Lexi Lapp & David McElwee in Luna Gale.
Photo by Bill Brymer
By Rebecca Gilman
Directed by Les Waters
Review by Annette Skaggs
Entire contents copyright © 2015 by Annette Skaggs. All rights reserved
As techno music plays and the stage lights come up in the Pamela Brown Theatre the audience is presented with an antiseptic, industrial brick wall with large windows and a set of chairs. It is here that Peter (David McElwee) is crashed out, slumping over the chairs while Karlie (Lexi Lapp) is jumping all over the room occasionally rummaging through a bag of junk food or talking on the phone. This is a hospital ER and this young couple is there because their daughter, Luna Gale, is sick. Unfortunately, Peter and Karlie are too.
After a few frantic moments a woman comes into the waiting room and approaches the young couple and asks questions about Luna Gale and her reason for being in the hospital. Karlie tries her best to come up with consistent answers and realizes that the woman asking questions is a social worker by the name of Caroline Cox. Upon being told that Luna Gale will be taken from her Karlie is devastated and, out of desperation, calls her mother, Cindy.
It is from this brief synopsis that emerges one of the most blunt, meaningful, and realistic plays that I have seen in the more than 30 years that I have been attending Actors Theatre. It offers its audience a roller coaster of feelings and emotions: pity, doubt, hatred, happiness, empathy…. the list goes on.
Caroline Cox, played with gusto by Wendy Rich Stetson, is a social worker with decades of experience in who wants what is best for all of her clients, but, unfortunately, because of a crowded system, isn’t always able to accomplish that. Upon first impression the best option or Luna was to go to Cindy (Rebecca Hart), Karlie’s single mother. Cindy overcomes many hurdles to care for her granddaughter and shares with Caroline her disappointment in Karlie.
Caroline’s desire to do what is right for her clients is manifest in the odd hours she works and her efforts to stay in touch with those children that have “graduated” out of the system. One such person is Lourdes (Emma Ramos), a young woman who reached adulthood and was about to start college. Caroline is exceptionally happy for Lourdes’ positive direction but still asks to be her ICE: In Case of Emergency. contact She is willing to go above and beyond for her kids.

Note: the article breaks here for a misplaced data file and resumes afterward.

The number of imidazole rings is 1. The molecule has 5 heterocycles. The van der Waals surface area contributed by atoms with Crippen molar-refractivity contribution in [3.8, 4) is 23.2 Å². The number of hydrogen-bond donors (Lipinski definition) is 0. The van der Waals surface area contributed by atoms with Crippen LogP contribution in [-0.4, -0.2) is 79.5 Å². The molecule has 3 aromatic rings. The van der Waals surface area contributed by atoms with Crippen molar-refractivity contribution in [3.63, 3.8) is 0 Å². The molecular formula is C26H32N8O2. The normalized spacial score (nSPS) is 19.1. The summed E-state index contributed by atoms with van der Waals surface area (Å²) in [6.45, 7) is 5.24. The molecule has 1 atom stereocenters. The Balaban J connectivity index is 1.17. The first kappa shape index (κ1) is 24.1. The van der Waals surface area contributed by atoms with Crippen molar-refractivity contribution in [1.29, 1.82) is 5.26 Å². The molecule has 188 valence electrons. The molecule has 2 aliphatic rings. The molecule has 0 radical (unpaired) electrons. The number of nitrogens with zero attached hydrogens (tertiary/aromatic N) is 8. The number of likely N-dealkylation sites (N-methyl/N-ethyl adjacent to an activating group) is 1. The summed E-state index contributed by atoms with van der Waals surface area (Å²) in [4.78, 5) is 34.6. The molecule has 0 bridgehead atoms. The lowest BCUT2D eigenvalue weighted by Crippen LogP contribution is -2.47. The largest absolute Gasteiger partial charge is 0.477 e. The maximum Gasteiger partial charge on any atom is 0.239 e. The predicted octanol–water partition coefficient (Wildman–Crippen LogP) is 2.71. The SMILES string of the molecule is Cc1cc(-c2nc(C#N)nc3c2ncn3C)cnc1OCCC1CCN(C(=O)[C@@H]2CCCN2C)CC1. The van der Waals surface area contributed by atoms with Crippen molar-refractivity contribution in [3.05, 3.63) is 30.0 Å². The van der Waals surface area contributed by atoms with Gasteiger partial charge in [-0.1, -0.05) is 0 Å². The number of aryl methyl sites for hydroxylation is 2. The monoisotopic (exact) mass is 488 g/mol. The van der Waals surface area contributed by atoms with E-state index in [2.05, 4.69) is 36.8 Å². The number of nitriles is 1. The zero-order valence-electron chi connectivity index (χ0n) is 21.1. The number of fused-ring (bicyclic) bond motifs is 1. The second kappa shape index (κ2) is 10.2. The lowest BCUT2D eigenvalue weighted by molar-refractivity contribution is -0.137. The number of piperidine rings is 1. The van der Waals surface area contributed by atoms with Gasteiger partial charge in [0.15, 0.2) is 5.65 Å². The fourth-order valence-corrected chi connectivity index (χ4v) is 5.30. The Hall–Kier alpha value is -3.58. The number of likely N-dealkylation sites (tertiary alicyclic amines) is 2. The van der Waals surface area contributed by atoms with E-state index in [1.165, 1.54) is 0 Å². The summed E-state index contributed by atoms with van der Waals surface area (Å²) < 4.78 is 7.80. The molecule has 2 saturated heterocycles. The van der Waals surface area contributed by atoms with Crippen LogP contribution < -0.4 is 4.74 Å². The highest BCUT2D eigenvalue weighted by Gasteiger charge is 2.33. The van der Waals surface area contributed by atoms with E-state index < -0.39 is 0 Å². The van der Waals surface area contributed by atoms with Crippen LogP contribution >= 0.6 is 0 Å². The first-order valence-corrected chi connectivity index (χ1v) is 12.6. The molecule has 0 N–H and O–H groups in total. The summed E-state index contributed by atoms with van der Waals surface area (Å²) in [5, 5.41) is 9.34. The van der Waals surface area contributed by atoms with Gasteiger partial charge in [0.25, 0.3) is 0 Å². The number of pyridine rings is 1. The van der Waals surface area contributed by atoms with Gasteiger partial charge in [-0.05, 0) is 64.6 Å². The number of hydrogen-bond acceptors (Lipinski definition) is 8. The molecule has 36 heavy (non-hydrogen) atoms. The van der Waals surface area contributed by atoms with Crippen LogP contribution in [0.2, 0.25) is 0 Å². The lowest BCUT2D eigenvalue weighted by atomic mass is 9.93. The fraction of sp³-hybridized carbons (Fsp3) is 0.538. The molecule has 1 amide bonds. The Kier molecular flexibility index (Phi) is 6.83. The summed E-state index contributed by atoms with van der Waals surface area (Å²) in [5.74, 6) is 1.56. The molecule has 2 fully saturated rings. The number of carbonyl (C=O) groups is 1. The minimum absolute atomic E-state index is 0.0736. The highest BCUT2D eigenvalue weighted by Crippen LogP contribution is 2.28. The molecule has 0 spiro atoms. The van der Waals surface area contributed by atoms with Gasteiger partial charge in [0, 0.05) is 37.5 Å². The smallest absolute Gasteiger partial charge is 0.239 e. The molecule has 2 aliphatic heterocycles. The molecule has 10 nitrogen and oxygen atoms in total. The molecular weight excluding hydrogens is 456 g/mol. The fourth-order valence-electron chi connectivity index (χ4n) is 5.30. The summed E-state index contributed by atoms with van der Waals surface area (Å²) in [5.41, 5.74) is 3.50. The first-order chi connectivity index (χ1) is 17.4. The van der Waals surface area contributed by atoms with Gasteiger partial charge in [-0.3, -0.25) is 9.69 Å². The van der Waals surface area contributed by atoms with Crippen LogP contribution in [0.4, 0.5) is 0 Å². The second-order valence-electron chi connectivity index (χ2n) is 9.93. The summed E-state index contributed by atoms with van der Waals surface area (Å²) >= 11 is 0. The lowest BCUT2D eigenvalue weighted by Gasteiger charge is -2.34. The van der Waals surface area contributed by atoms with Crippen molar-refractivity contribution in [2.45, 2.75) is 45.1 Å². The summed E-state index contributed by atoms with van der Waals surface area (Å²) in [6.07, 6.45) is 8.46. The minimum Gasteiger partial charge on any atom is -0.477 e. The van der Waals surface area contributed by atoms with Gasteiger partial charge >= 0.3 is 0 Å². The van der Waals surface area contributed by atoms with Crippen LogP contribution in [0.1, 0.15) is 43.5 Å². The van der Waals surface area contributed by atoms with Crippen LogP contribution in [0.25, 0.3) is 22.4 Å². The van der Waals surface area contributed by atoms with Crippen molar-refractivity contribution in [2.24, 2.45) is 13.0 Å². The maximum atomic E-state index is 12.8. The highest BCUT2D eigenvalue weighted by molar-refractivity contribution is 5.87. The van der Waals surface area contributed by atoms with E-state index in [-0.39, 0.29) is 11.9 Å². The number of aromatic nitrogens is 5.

Upon a house visit to Cindy to check on Luna Gale, Caroline is introduced to Pastor Jay (Todd Lawson), Cindy’s Evangelical pastor, who, in working with an attorney in their parish, discusses with Caroline Cindy’s desire to adopt Luna Gale and for Peter and Karlie to terminate parental rights. Through clever red tape and convincing of her boss Cliff (admirably played by Gregory Maupin), she is able to delay the adoption. Despite Cindy’s disappointment, Caroline wants to work with Karlie and Peter so that they may get Luna Gale back in their own custody. Caroline knows what needs to be done and what needs to be said in order for this to happen and persuades Peter and Karlie to play along. We later learn that there isn’t much playing to it.
Rebecca Gilman’s writing is impressive in how thoroughly the character’s background stories revealed so much, and how carefully these histories laid the pathways to their own personal drives and biases.
Luna Gale is an indictment of how government-run social services work. It is a case study in extreme belief systems. It is a play about a mother’s love: difficult, exhilarating, scary, blind. Redemption and perseverance in overcoming difficult situations permeate the action throughout. Heartbreak is commonplace too. But we all want a happy ending don’t we?
Standout performances by the aforementioned Wendy Rich Stetson and Lexie Lipp, who convinced me she WAS Karlie, by her organic mannerisms and manic energy. Rebecca Hart’s Cindy was entertaining but emotionally complex, just as she should be. Emma Ramos’ Lourdes was played with caution and abandon (perfect for the character). In their supporting roles, Gregory Maupin and Todd Lawson, while not on stage often, provided the audience with hilarity and gasps, with the utmost of ease. Lastly, David McElwee, thank you for playing Peter with such sweet heart and soul.
October 6 – 25, 2015
Actors Theatre of Louisville
316 West Main Street
Louisville, Kentucky 40202
Annette Skaggs is a heavily involved Arts Advocate here in Louisville and freelance professional opera singer who has performed throughout Europe, St. Louis, Cincinnati, Boulder, Little Rock, Peoria, Chicago, New York and of course Louisville. Aside from her singing career she has been a production assistant for Kentucky Opera, New York Opera and Northwestern University. She has a 25+ year knowledge of the Classical Arts.